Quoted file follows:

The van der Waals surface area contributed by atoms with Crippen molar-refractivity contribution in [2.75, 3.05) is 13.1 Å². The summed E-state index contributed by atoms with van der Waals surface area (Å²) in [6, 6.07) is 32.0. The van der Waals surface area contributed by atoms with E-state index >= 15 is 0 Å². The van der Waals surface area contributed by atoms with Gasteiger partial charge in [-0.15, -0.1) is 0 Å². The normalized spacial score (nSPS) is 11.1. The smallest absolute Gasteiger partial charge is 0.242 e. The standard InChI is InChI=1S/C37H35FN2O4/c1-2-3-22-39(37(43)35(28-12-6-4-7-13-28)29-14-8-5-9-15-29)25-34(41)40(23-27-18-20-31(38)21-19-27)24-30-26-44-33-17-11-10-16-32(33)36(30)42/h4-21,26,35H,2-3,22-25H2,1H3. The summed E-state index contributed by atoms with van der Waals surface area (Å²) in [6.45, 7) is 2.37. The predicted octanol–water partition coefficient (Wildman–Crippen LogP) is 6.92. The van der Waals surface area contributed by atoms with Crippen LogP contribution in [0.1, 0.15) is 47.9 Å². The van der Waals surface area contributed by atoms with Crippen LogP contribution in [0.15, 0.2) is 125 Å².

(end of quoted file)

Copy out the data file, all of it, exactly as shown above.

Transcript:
The van der Waals surface area contributed by atoms with Crippen molar-refractivity contribution in [2.75, 3.05) is 13.1 Å². The summed E-state index contributed by atoms with van der Waals surface area (Å²) in [6, 6.07) is 32.0. The van der Waals surface area contributed by atoms with E-state index >= 15 is 0 Å². The van der Waals surface area contributed by atoms with Gasteiger partial charge in [-0.15, -0.1) is 0 Å². The normalized spacial score (nSPS) is 11.1. The smallest absolute Gasteiger partial charge is 0.242 e. The standard InChI is InChI=1S/C37H35FN2O4/c1-2-3-22-39(37(43)35(28-12-6-4-7-13-28)29-14-8-5-9-15-29)25-34(41)40(23-27-18-20-31(38)21-19-27)24-30-26-44-33-17-11-10-16-32(33)36(30)42/h4-21,26,35H,2-3,22-25H2,1H3. The summed E-state index contributed by atoms with van der Waals surface area (Å²) in [6.45, 7) is 2.37. The predicted octanol–water partition coefficient (Wildman–Crippen LogP) is 6.92. The van der Waals surface area contributed by atoms with Crippen LogP contribution in [0.1, 0.15) is 47.9 Å². The van der Waals surface area contributed by atoms with Crippen LogP contribution in [0.15, 0.2) is 125 Å².